In this series we are looking at code organization in the context of a React and Redux application. The takeaways for the “Three Rules” presented here should be applicable to any application, not just React/Redux.
- Part 1 - Three Rules for Structuring (Redux) Applications
- Part 2 - The Anatomy Of A React & Redux Module (Applying The Three Rules)
- Part 3 - Additional Guidelines For (Redux) Project Structure
The Three Rules I presented in the first post are purposely minimal. I don’t believe in being too prescriptive on project structure, since a lot of it will depend on the type of project or personal preferences.
What I want to do in this post is to present other (hopefully helpful!) guidelines for those looking for help with code organization.
What to do with common components?
In a lot of applications, there will be common components that are used everywhere. Some examples could be
that are not related to any feature per se.
My recommendation for these components is to do one of two things.
- Keep the common components outside of the
- Make a
coremodule that includes all of these components.
Introducing a separate components folder
In this case, your application structure may be as follows.
By moving common components outside of the
modules, it may send a stronger signal that these components
are not coupled to any part of the application state.
Using a core module for common concerns
core module to group common components reduces the number of “things” in system (everything is a module!), but perhaps
at the cost of having a wider definition of what a “module” is – e.g. it may or may not manage a slice of the application state.
Regardless of whether you use a core module, or separate out common components, just make sure you don’t end up throwing too many components in there. If a component is part of a new feature then make sure a new feature module is created!
Exporting and testing connected components
A connected component in a Redux application is one that is wired up to query from the state (using selectors), and can dispatch actions.
I tend to expose connected components from my modules. The reasoning behind this is that the consumers of those components don’t necessarily want to wire up an unconnected component each time that they are used.
For example, the public interface of a
<Todo> component should be its ID, and perhaps any additional options or callbacks.
This hides all of the internal details of data flow within the
Contrast the above to an unconnected component.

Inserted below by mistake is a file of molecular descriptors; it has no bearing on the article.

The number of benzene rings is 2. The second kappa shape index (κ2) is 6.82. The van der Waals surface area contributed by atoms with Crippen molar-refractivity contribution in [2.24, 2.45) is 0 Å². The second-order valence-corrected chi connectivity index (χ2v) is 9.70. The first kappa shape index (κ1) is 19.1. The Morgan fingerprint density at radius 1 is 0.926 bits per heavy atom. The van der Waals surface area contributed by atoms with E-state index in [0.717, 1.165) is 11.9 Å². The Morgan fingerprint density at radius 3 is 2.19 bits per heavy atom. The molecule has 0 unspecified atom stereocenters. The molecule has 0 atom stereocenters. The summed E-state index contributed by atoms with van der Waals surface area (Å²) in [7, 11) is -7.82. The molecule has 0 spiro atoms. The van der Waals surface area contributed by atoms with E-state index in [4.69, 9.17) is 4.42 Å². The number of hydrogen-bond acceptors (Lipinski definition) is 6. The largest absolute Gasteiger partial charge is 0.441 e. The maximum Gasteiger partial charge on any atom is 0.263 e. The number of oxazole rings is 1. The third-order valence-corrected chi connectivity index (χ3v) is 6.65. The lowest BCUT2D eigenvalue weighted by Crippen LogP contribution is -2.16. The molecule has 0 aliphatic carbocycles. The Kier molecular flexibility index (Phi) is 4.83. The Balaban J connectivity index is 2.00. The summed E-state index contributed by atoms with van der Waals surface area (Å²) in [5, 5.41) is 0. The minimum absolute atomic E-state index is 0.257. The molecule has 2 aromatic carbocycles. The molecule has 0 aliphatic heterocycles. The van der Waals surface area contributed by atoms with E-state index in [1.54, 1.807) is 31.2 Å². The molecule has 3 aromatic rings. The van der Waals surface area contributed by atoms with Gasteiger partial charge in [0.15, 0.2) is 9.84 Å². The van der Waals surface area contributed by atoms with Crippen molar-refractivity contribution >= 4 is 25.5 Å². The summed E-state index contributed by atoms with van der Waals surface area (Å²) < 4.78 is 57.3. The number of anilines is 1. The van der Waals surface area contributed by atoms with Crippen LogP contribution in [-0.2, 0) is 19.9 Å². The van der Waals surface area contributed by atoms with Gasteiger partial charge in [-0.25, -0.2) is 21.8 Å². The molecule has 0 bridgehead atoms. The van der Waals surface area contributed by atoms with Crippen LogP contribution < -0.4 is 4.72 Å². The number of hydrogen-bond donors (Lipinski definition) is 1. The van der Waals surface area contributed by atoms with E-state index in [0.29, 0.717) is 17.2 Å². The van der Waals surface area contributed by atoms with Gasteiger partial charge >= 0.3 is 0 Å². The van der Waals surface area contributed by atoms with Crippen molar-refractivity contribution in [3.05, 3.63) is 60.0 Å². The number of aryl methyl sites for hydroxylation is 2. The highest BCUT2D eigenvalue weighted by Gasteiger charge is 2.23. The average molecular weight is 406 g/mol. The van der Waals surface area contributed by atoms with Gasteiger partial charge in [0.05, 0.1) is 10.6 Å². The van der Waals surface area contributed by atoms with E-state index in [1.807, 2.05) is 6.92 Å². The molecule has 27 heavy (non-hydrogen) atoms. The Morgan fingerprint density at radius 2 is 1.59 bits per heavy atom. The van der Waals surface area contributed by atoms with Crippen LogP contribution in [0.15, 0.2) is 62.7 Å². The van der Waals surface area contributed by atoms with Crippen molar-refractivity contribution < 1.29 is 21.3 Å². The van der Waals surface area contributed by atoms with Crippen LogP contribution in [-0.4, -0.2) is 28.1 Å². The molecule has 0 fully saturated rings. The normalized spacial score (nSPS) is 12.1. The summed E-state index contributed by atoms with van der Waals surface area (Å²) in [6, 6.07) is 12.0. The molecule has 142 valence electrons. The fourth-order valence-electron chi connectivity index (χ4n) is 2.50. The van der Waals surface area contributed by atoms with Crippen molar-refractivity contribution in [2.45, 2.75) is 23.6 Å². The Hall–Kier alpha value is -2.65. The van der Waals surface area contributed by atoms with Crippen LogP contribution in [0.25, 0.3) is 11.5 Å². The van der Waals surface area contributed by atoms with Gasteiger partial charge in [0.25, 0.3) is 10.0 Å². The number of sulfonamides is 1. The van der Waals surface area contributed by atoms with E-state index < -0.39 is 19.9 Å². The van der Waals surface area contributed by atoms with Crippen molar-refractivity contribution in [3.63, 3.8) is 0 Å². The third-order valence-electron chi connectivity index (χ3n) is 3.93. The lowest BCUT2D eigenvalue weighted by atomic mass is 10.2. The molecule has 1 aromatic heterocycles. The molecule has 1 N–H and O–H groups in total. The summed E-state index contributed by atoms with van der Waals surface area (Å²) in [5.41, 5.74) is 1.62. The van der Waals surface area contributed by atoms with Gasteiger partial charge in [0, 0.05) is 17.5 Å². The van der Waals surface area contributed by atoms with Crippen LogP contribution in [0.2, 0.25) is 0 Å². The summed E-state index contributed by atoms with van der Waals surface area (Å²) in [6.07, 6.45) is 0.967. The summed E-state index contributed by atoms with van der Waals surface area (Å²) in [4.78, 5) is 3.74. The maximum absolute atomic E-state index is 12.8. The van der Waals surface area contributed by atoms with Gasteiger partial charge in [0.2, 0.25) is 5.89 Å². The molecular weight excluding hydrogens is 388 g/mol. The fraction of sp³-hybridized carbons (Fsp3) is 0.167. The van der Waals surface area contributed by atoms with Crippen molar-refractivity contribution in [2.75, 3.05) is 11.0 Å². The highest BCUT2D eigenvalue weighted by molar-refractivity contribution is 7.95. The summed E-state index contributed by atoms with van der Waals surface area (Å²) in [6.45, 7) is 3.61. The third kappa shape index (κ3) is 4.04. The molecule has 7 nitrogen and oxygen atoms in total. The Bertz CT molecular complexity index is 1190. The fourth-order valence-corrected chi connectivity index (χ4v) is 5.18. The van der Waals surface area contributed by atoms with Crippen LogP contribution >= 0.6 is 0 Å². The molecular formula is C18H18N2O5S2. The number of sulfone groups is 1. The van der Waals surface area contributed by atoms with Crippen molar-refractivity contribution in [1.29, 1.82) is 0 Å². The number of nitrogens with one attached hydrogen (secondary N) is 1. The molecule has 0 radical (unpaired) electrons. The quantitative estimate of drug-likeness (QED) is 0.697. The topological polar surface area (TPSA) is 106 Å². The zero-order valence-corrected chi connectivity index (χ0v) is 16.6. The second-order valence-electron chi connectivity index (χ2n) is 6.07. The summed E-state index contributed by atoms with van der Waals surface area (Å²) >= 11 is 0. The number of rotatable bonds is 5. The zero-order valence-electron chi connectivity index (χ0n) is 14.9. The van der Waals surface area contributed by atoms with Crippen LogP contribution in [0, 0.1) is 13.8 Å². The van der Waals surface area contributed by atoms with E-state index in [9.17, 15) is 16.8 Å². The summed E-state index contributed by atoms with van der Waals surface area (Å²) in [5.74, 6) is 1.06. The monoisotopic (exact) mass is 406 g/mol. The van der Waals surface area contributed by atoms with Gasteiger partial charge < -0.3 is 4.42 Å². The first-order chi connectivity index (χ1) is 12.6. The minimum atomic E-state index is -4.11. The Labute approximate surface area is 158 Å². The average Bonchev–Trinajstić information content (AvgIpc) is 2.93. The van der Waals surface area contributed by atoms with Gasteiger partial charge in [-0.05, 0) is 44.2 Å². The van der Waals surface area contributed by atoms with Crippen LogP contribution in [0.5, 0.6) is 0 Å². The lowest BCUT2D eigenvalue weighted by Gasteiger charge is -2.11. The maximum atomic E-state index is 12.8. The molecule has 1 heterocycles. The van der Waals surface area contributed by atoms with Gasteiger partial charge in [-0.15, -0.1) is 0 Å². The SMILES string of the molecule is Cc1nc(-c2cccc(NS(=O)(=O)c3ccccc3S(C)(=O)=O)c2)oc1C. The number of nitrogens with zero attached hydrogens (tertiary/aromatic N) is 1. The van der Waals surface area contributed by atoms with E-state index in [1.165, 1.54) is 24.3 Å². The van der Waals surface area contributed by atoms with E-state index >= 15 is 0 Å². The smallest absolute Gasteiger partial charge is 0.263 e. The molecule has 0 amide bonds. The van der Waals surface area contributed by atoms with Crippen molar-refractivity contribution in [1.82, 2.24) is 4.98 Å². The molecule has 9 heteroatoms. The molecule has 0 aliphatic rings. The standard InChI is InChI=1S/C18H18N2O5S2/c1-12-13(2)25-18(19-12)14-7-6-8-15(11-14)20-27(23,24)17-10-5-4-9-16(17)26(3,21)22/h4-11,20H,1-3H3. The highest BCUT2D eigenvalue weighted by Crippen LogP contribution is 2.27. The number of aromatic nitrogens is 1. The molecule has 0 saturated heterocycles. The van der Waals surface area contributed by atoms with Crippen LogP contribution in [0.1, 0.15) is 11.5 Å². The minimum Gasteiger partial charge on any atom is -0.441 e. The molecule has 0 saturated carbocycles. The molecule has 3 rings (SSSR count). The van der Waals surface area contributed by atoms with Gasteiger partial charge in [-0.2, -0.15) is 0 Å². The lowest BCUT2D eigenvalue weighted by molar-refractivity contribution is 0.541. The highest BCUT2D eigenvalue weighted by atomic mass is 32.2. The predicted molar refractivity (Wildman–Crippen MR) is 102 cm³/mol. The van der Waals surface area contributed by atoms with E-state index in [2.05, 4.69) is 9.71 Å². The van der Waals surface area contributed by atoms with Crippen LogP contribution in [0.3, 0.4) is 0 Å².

In the unconnected case, the consumer of the component has the additional responsibility of providing the queried
as well as any required
actions functions (e.g. action creators). This means that you would have to keep repeating the same code
of importing action creators and selectors, and connecting them each time a
<Todo> is used!
Now, there is one downside of exporting connected components. It makes unit testing more complicated, because each time you test the component, you have to instantiate the Redux store with the correct reducers, etc.
One way to deal with this is to always test these components with stores. This has the benefit of being closer to integration tests, however, it makes testing pure renders a lot more cumbersome. That is, if you just want to test that the component renders correctly, given a set of inputs, then having to deal with stores is not ideal.
A simple solution is to export both the connected and unconnected components. The unconnected component can be exported only within the module for testing purposes.
For example, a test for
<Todo> may be as follows.
Given that the component is as follows.
And in the
todos/index.js we would only export the connected component.
Normalizing application state
The last guideline is to always normalize your application state. This makes it much more natural to work with connected components and selectors from other modules.
For example, the
todos module can hold its records in an object/map. A map is a good structure to use here since it allows easier lookup and deletion.
Then, in other modules (such as
projects), we can reference Todos by their IDs.
By normalizing data, we can avoid stale data issues, since we never duplicate the same object twice in the system. Any references to an entity has to use its ID, not an object reference or a clone.
And as noted earlier, this normalization of state plays very nicely with connected components.
Reducing to normalized states
This also means that we need to handle loading normalized data. You can either do this using a saga – where you use
put to dispatch
the appropriate loading actions – or you can use thunks.
If you are interested in learning more about sagas, I have a blog post about them here.
In this series, we began by looking at the Three Rules for structuring applications.
- Organize by features
- Create strict module boundaries
- Avoid circular dependencies
Then, in the second post, we went into in-depth examples of how to structure each module with our application.
And lastly, in this post we explored additional guidelines to help with code organization.
- Where do common/unconnected/dumb components fit in?
- Exporting and testing connected components
- Normalizing application state
I hope this series has proven useful to you. Feel free to leave a comment, or reach me on Twitter!